In an article published on August 28, 2018, in the peer-reviewed journal Science of the Total Environment, Yuanxiang Jin and colleagues from the College of Biotechnology and Bioengineering, Zhejiang University of Technology, Hangzhou, China, report on the gut-related effects of oral exposure to polystyrene (PS) microplastic in mice.

The scientists exposed 6-week-old mice to PS particles with an average size of 5 µm. The particles were delivered with drinking water at two different concentrations, 100 and 1000 µg/L, corresponding to 1,456,000 and 14,560,000 particles per liter, respectively. The exposure continued for 6 weeks.

Secretion of gut mucus decreased in both treatment groups compared to unexposed mice, accompanied by a downregulation of several genes involved in mucus secretion and ion transport. Microplastic exposure also decreased abundance and diversity of gut microbiota.

In the serum of exposed mice, increased levels of serum pyruvate and decreased levels of triglycerides and total cholesterol were measured in microplastic-exposed groups. Furthermore, several metabolites known to be “associated with the occurrence of metabolic diseases,” were also affected. The authors summarized that “amino acid metabolism, the tricarboxylic acid (TCA) cycle and the urea cycle were . . . influenced” by exposure to microplastic. In addition, exposure to the higher concentration of microplastic was found to increase total bile acids in the liver, but not in the serum. An increased expression of several genes involved in bile acid synthesis and transport was also observed in the liver of microplastic-exposed mice.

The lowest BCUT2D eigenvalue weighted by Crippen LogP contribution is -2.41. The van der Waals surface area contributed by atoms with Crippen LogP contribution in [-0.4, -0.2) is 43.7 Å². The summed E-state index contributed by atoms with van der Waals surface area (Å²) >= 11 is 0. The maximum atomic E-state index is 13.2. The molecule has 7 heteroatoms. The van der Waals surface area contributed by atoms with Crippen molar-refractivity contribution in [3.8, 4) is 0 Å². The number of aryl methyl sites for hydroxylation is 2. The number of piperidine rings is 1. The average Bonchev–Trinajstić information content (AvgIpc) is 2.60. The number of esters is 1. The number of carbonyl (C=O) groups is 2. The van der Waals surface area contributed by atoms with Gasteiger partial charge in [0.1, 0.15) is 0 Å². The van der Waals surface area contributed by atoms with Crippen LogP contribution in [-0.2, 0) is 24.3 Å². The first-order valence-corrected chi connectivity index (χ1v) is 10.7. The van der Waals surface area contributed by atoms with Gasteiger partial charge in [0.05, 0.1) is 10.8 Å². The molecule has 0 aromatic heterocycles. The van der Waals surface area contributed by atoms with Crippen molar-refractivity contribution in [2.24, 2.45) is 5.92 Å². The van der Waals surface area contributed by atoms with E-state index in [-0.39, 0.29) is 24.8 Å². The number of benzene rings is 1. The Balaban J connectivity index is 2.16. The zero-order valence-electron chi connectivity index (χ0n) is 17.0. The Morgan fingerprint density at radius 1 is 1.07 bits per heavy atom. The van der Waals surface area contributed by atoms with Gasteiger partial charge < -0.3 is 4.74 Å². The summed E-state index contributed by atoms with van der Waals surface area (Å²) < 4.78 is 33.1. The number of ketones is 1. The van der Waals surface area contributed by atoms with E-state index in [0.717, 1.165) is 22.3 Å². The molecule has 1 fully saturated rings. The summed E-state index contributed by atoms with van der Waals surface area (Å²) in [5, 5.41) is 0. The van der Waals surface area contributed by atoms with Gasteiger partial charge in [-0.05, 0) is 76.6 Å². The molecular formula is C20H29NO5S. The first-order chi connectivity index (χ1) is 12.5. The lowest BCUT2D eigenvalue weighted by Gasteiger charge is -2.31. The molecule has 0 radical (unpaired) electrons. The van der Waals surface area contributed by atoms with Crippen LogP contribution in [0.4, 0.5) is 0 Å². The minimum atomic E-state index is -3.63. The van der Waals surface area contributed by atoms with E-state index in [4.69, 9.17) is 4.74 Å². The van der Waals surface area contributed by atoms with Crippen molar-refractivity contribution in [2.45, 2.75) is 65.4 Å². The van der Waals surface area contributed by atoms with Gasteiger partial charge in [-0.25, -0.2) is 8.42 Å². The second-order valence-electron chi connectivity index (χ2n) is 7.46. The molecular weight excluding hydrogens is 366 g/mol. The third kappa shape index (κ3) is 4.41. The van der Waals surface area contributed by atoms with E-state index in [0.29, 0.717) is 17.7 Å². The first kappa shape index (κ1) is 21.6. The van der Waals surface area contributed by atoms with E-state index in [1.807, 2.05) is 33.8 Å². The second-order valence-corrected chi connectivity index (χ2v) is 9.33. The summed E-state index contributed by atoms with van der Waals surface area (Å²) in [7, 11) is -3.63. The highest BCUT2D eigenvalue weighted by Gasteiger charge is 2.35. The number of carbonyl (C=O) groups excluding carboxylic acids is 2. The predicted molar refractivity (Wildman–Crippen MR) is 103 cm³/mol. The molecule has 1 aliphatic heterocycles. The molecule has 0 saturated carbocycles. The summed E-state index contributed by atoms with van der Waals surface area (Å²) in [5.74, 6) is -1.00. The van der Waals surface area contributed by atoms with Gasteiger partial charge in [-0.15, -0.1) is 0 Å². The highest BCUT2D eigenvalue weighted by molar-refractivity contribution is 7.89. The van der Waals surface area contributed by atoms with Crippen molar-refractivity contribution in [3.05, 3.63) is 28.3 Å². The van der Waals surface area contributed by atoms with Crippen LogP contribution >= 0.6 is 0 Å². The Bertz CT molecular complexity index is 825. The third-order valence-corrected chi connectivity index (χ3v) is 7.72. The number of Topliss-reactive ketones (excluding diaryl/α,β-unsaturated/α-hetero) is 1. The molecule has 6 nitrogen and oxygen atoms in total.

The authors conclude that exposure to microplastic “could induce gut microbiota dysbiosis, intestinal barrier dysfunction and metabolic disorders.”

Several studies measuring microplastics in drinkable water reported concentrations up to 35,436 particles per liter in bottled mineral water (FPF reported). Large (>5 µm) particles of microplastics have also been detected in tap water, beer, salt, fish. Currently, particles smaller than 1.5 µm are considered to be the most relevant toxicologically, because they are more likely to penetrate deeper into the body (see, e.g., European Food Safety Authority’s (EFSA) statement on microplastics in food) (FPF reported). It is assumed that concentrations of smaller particles could be even higher than those measured for particles sized 5 µm and above (FPF reported). However, reliably measuring microplastic particles sized at and below 1 µm remains technically challenging to date (FPF reported).


Jin, Y., et al. (2018). “Impacts of polystyrene microplastic on the gut barrier, microbiota and metabolism of mice.Science of the Total Environment 649: 308-317.